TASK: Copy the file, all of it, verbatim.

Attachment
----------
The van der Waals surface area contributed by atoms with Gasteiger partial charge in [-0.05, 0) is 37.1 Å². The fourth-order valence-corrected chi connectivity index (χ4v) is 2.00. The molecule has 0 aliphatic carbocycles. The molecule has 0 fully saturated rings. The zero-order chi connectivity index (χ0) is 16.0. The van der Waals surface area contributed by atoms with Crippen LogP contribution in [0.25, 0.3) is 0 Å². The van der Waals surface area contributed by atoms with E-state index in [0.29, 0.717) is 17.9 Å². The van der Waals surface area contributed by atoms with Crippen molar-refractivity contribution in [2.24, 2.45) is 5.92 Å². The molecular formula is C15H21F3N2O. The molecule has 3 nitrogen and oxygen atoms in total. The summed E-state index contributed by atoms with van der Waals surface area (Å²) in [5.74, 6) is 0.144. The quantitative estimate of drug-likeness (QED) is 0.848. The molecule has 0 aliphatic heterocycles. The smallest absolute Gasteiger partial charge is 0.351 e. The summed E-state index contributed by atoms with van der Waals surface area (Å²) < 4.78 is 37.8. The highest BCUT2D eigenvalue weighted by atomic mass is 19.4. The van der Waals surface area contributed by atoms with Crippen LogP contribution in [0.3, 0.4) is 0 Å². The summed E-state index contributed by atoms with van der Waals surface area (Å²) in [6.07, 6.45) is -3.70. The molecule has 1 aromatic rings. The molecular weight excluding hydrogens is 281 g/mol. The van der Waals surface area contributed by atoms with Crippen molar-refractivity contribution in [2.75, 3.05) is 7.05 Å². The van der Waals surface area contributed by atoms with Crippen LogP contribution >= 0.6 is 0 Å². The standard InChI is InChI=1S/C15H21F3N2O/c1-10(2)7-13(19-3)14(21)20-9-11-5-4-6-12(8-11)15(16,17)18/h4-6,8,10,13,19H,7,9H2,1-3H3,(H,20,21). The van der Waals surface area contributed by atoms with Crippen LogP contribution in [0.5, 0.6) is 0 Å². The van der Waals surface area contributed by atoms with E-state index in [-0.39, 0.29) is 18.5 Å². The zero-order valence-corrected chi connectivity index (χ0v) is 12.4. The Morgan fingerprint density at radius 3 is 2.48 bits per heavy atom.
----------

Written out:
The van der Waals surface area contributed by atoms with Gasteiger partial charge in [-0.05, 0) is 37.1 Å². The fourth-order valence-corrected chi connectivity index (χ4v) is 2.00. The molecule has 0 aliphatic carbocycles. The molecule has 0 fully saturated rings. The zero-order chi connectivity index (χ0) is 16.0. The van der Waals surface area contributed by atoms with Crippen LogP contribution in [0.25, 0.3) is 0 Å². The van der Waals surface area contributed by atoms with E-state index in [0.29, 0.717) is 17.9 Å². The van der Waals surface area contributed by atoms with Crippen molar-refractivity contribution in [2.24, 2.45) is 5.92 Å². The molecular formula is C15H21F3N2O. The molecule has 3 nitrogen and oxygen atoms in total. The summed E-state index contributed by atoms with van der Waals surface area (Å²) in [5.74, 6) is 0.144. The quantitative estimate of drug-likeness (QED) is 0.848. The molecule has 0 aliphatic heterocycles. The smallest absolute Gasteiger partial charge is 0.351 e. The summed E-state index contributed by atoms with van der Waals surface area (Å²) < 4.78 is 37.8. The highest BCUT2D eigenvalue weighted by atomic mass is 19.4. The van der Waals surface area contributed by atoms with Crippen LogP contribution in [0.3, 0.4) is 0 Å². The summed E-state index contributed by atoms with van der Waals surface area (Å²) in [6.07, 6.45) is -3.70. The molecule has 1 aromatic rings. The molecular weight excluding hydrogens is 281 g/mol. The van der Waals surface area contributed by atoms with Crippen molar-refractivity contribution in [2.75, 3.05) is 7.05 Å². The van der Waals surface area contributed by atoms with Crippen LogP contribution >= 0.6 is 0 Å². The standard InChI is InChI=1S/C15H21F3N2O/c1-10(2)7-13(19-3)14(21)20-9-11-5-4-6-12(8-11)15(16,17)18/h4-6,8,10,13,19H,7,9H2,1-3H3,(H,20,21). The van der Waals surface area contributed by atoms with Crippen LogP contribution in [0.5, 0.6) is 0 Å². The van der Waals surface area contributed by atoms with E-state index in [-0.39, 0.29) is 18.5 Å². The zero-order valence-corrected chi connectivity index (χ0v) is 12.4. The Morgan fingerprint density at radius 3 is 2.48 bits per heavy atom.